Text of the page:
Contributed by Darrin Hunt on Oct 8, 2001
Rob Frazier, a contemporary Christian artist wrote a song titled, "He doesn’t want you better, He wants you deader"
Dead people don’t mind the pain, Don’t get offended so they never complain
They’re not concerned about personal gain, Does that sound like me or you?
The truth is rising from the
Contributed by Matthew Redder on Sep 21, 2018
I love this quote as I believe it is hard for the Christian artist to always understand their place in the church.
Truth be told, artists have an incredible gift and responsibility in the community to illuminate the realities of the Word and of this life we live. Wright puts it well:
Contributed by Tim Parsons on Sep 17, 2006
I read of a young Christian artist who painted a depiction of hell. In the flames he painted the faces of several of his lost loved ones. He painted his lost father crying out in agony. There was also his lost brother, and a lost neighbor burning in the flames of hell. When he showed it to his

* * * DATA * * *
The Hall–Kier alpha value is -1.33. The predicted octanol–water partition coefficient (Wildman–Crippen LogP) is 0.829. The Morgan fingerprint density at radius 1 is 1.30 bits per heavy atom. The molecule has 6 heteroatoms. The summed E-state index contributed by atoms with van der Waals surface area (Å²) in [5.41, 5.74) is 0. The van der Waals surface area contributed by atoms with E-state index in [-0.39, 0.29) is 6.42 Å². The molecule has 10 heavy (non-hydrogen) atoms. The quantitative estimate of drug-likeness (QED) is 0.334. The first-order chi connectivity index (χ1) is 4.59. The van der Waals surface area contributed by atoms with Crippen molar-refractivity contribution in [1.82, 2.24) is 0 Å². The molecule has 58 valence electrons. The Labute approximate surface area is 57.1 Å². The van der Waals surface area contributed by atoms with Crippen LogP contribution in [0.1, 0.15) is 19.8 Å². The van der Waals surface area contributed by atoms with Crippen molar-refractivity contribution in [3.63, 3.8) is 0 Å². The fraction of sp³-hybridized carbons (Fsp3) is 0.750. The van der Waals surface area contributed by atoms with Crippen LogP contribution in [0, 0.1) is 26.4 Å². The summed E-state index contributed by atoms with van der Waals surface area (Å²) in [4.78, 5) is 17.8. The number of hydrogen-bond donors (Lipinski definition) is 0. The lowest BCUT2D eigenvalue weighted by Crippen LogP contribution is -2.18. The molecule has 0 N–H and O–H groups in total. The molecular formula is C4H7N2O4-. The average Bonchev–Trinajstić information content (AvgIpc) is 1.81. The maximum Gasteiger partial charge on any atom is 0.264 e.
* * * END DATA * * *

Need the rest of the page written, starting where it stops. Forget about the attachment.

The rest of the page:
Contributed by Jim Kane on Nov 13, 2005
One of my favorite songs is by the legendary Contemporary Christian Artist Larry Norman. Norman is one of a handful of pioneers of contemporary Christian music that paved the way for the ministry (and industry) that it is today.
I have played the song before and it is entitled, ‘The Outlaw.’ It
Contributed by A. Todd Coget on May 30, 2002
GOD KNOWS WHAT HE IS DOING
Ever wonder if the Lord really knows what you want and need?
David Smallbone felt God leading him to promote Christian concerts in his homeland, Australia, where only 5 percent of the people believed in Christ.
When too few fans filled his seats during one major
Contributed by Terry Laughlin on Aug 11, 2008
Thy Great Salvation
The truths relating to the application of God’s great salvation are grouped under three headings: 1.) Justification; 2.) Regeneration and 3.) Sanctification. The
Contributed by Sermoncentral on Dec 16, 2001
WASHINGTON BUREAU: Terry Mattingly’s religion column for 11/07/2001
It’s hard to miss the Big Idea when an artist puts it right on a painting in bold letters.
"He That Believeth Not Shall Be Damned. Not A Crown But Hellfire And Brimstone," wrote Howard Finster, using his unorthodox spelling